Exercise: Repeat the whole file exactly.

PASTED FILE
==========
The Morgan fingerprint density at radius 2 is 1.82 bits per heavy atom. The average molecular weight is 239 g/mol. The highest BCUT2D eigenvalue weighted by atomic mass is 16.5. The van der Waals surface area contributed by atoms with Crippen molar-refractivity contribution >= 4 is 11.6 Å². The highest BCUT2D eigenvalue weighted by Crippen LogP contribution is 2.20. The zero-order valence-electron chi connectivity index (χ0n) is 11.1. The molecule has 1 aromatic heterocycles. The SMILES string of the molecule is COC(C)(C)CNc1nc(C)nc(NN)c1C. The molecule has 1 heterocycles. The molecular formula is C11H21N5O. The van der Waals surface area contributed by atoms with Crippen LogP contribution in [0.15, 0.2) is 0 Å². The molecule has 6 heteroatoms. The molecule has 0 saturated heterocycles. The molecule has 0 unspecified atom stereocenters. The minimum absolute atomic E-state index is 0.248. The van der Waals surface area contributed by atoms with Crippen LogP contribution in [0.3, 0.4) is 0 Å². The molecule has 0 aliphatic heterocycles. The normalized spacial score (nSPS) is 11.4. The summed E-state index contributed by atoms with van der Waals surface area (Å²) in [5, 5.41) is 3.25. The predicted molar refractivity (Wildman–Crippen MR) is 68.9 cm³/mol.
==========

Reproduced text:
The Morgan fingerprint density at radius 2 is 1.82 bits per heavy atom. The average molecular weight is 239 g/mol. The highest BCUT2D eigenvalue weighted by atomic mass is 16.5. The van der Waals surface area contributed by atoms with Crippen molar-refractivity contribution >= 4 is 11.6 Å². The highest BCUT2D eigenvalue weighted by Crippen LogP contribution is 2.20. The zero-order valence-electron chi connectivity index (χ0n) is 11.1. The molecule has 1 aromatic heterocycles. The SMILES string of the molecule is COC(C)(C)CNc1nc(C)nc(NN)c1C. The molecule has 1 heterocycles. The molecular formula is C11H21N5O. The van der Waals surface area contributed by atoms with Crippen LogP contribution in [0.15, 0.2) is 0 Å². The molecule has 6 heteroatoms. The molecule has 0 saturated heterocycles. The molecule has 0 unspecified atom stereocenters. The minimum absolute atomic E-state index is 0.248. The van der Waals surface area contributed by atoms with Crippen LogP contribution in [0.3, 0.4) is 0 Å². The molecule has 0 aliphatic heterocycles. The normalized spacial score (nSPS) is 11.4. The summed E-state index contributed by atoms with van der Waals surface area (Å²) in [5, 5.41) is 3.25. The predicted molar refractivity (Wildman–Crippen MR) is 68.9 cm³/mol.